Still no cycle bridge or underpass adjacent to the motorway.

      If EV’s get allowed in bus lanes, it may bring forward my purchase of a Leaf.

  • In addition to the train arrangements you mention, I understood that every second Southern Line service will run express between Newmarket and Otahuhu, and every other to run express between Otahuhu and Papakura. Have they backed away from that?

  • The Real Matthew

    With Southern Line trains stopping at Parnell does this mean an extra delay will be needed when a Western line train follows a Southern line train out of Britomart?

  • Ross S

    Does anyone know if AT have reached agreement to build the pathway from the University Student Accommodation at Carlaw park direcly up to the Parnell Station platforms? At present, nothing has been done, therefore foot access from the Stanley Street side of the gulley is via the long path through the lower Domain.

  • Trundler

    So do we think that the item on ‘Train Capacity’ is the first board level discussion on ordering more trains? Or something else like ripping seating out or selling seats on roof (with 25kV insulating baseball caps provided free)?

  • Jeff T

    Yay! Parnell Station. I can handle a limited service for now. Some service is better than none. As long as it progressively improves.

  • Waspman

    The widening of Lincoln Rd is a very worrying thought. The project management of Te Atatu and Edmonton Rd’s is truly abysmal. I am guessing but those works on those two roads have been going on for at least 2 years, restricted lane access, torn up footpaths and massive delays. At any one time you will be very lucky to see up to 6 workers doing something. And it does not look like it is any nearer completion or much achieved and could be another two years at this rate. Yes it is a very busy route but for Gods sake, work on it at night and crack into it off peak get it finished by early new year. It could be done!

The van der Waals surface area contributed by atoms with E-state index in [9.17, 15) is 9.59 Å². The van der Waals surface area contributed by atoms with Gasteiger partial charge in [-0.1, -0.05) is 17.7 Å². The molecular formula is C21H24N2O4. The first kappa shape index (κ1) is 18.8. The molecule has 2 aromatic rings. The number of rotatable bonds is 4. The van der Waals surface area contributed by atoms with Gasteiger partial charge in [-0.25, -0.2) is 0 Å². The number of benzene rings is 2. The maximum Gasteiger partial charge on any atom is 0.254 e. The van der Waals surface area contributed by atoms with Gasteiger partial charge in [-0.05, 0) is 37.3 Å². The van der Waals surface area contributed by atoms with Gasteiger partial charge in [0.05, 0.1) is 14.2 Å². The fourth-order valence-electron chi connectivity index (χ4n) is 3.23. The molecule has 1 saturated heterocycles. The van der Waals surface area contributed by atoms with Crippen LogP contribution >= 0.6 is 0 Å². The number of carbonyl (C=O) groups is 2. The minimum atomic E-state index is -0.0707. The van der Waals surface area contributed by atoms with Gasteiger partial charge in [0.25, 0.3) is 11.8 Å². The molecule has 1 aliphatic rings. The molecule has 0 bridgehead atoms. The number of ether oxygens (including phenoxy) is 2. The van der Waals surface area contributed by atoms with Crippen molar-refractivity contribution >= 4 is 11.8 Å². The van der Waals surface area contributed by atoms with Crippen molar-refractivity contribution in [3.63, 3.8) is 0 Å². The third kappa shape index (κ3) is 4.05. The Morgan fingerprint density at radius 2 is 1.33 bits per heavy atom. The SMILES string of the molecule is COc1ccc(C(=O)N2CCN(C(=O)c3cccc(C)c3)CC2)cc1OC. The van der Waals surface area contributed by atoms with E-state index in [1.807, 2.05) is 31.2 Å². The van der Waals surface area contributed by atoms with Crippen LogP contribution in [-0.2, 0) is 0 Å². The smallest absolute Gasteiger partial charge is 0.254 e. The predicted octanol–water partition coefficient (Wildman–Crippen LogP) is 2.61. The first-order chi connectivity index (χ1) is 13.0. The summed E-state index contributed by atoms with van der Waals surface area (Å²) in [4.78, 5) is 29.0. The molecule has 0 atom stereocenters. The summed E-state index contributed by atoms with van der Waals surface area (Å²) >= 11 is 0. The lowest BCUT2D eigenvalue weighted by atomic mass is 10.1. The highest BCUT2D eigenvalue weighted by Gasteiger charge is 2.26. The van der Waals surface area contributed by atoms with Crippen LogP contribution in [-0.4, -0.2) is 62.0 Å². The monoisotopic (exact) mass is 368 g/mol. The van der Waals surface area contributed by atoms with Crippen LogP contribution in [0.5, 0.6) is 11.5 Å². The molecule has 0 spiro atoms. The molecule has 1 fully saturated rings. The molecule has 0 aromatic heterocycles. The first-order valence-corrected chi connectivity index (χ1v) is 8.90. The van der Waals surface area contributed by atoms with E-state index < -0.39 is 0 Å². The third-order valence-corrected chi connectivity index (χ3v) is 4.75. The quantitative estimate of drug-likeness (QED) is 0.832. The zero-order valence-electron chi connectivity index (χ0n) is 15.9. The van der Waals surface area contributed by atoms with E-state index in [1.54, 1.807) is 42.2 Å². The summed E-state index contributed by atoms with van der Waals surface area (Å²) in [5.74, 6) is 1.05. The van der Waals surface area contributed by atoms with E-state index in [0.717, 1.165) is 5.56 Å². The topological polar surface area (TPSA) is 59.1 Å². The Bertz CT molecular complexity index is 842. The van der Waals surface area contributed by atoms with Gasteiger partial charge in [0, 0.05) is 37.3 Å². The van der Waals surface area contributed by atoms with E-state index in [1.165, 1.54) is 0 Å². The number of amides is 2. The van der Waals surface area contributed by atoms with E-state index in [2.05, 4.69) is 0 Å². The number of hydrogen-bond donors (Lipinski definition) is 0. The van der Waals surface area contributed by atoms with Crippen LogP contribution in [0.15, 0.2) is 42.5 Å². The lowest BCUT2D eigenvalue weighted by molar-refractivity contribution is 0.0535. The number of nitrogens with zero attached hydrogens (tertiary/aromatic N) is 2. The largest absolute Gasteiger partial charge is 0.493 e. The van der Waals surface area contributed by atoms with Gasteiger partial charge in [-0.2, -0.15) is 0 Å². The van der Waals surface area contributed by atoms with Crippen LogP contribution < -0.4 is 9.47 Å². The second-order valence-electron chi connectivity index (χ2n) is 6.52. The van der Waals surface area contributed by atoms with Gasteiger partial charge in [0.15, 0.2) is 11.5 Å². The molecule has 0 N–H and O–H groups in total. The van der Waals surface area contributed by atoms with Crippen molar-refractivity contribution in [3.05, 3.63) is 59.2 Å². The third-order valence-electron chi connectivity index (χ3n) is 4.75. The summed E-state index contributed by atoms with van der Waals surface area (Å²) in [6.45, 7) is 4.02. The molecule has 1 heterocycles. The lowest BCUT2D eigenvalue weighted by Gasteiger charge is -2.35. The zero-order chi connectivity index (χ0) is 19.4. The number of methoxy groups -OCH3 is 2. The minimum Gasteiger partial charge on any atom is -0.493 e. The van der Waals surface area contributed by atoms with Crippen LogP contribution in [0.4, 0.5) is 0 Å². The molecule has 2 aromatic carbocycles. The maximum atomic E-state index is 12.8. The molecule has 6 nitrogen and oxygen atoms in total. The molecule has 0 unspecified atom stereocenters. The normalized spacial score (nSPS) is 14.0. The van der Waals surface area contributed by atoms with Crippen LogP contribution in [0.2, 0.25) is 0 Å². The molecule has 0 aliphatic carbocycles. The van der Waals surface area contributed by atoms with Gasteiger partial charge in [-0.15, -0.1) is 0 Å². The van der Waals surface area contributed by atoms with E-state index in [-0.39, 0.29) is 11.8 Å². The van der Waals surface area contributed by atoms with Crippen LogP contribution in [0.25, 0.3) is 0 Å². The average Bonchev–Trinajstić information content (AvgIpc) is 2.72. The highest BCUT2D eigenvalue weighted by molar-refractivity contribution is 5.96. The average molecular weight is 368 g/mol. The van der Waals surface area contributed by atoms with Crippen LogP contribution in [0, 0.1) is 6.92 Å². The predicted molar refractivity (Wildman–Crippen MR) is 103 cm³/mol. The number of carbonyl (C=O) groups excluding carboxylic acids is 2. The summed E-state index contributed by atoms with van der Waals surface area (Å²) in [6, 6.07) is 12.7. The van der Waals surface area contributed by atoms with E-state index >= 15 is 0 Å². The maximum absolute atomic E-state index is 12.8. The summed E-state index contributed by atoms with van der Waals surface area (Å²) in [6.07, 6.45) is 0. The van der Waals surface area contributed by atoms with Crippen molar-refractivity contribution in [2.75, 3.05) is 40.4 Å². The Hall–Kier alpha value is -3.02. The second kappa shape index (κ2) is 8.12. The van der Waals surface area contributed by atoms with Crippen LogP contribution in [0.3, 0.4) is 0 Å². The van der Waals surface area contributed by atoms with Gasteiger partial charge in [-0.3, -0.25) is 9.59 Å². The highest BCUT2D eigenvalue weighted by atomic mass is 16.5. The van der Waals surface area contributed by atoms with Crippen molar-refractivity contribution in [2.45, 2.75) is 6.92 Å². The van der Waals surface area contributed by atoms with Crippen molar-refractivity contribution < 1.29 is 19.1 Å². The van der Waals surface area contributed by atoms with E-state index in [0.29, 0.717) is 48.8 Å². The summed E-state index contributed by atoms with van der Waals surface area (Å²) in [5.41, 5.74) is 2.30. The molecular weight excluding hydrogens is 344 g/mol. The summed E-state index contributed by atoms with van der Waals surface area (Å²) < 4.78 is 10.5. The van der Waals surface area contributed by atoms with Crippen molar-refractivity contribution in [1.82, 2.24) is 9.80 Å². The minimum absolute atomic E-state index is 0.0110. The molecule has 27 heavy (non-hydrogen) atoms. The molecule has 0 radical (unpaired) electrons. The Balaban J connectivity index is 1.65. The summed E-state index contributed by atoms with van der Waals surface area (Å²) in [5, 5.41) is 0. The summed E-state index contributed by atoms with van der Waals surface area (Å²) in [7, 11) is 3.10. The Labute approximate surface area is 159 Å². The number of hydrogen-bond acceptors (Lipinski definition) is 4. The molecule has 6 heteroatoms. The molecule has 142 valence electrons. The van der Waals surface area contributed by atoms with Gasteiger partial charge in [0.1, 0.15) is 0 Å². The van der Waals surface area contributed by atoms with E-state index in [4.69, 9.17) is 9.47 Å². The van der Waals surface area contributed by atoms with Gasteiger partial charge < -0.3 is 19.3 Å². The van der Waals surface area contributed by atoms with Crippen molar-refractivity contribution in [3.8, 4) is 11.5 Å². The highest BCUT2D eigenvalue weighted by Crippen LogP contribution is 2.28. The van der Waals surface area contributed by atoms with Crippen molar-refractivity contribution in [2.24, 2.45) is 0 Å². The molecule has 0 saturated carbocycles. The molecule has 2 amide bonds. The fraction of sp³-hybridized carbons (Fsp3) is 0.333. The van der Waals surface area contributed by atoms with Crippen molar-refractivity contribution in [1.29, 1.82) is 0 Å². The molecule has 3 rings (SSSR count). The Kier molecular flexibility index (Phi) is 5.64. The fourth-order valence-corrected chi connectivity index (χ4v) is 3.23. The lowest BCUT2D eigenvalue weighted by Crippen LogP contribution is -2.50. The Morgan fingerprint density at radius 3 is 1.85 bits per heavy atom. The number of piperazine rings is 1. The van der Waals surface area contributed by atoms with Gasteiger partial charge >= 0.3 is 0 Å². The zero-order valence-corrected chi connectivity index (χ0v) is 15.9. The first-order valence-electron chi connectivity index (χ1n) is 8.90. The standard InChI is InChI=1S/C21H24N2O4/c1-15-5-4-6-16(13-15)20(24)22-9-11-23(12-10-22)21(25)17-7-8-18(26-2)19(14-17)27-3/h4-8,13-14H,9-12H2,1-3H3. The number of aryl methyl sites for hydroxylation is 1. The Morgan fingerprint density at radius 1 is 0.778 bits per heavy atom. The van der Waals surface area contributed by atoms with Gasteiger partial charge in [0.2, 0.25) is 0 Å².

The thing is if AT adopt that garbage attitude shown at Te Atatu Rd project at Lincoln Rd, and this tends to be the way Auckland Council and its predecessors operates, then there will be havoc.

  • Dgd

    So travelling from New Lynn to Parnell means a train change at Newmarket. I wonder if this changeover in either direction will mean the escalator nonsense rush from Newmarket platform 3 to platform 1. Or will NM platform 2 be opened? Still listening AT?

    • Bigted

      The word is platform 2 will be used for ‘some services’, I’m not sure on which the ‘some’ are but it is due to start with the other March changes.

  • It wouldn’t surprise me in the slightest that AT allows electric cars into bus lanes with the result that the only barely acceptable bus service is also downgraded.

    I am a positive person, but I find AT’s stumbling, bumbling efforts to improve public transport make me incredibly angry. If the answer seemed to even remotely lie with projects like widening Lincoln Road for 30 million plus then I wouldn’t mind. But we spend 30 million there; 50 million on Lake Road, Takapuna; and Esmonde Road would seeming then require the same treatment. Overseas experience shows that we won’t be able to build enough roads to ever have enough.

  • Dgd

    Does anyone know what the Huapai special housing issue is and what parties are involved in the deed of novation?
    just wondering if it has anything to do with the local board members wanting a swanson Huapai diesel shuttle service

  • Jeff T

    I guess they can construct pedestrian overpasses fairly quickly if Parnell’s going to open in March?

    • Nick R

      Parnell is going to be opened in a fairly basic state, with no overpass and no station building. Yep, upon arriving you’ll need to walk 150m up the gully to the underpass, then 150m back down the other side to get to the main exit.

      • Jeff T

        Wow. I guess that’s what happens when you spend all your money on motorways. Roll on the change of government later next year. We’ll put some money into PT and honouring our climate change obligations.

    • Ross S

      Pedestrian Access to Parnell Station:

      It seems that AT are a little slow off the mark with the pedestrian access. They have just advertised a design/build tender for the footpath from Nicholls Lane up to the station platform. Tender closes on 16th February – doesn’t leave much time before 12th March to build it….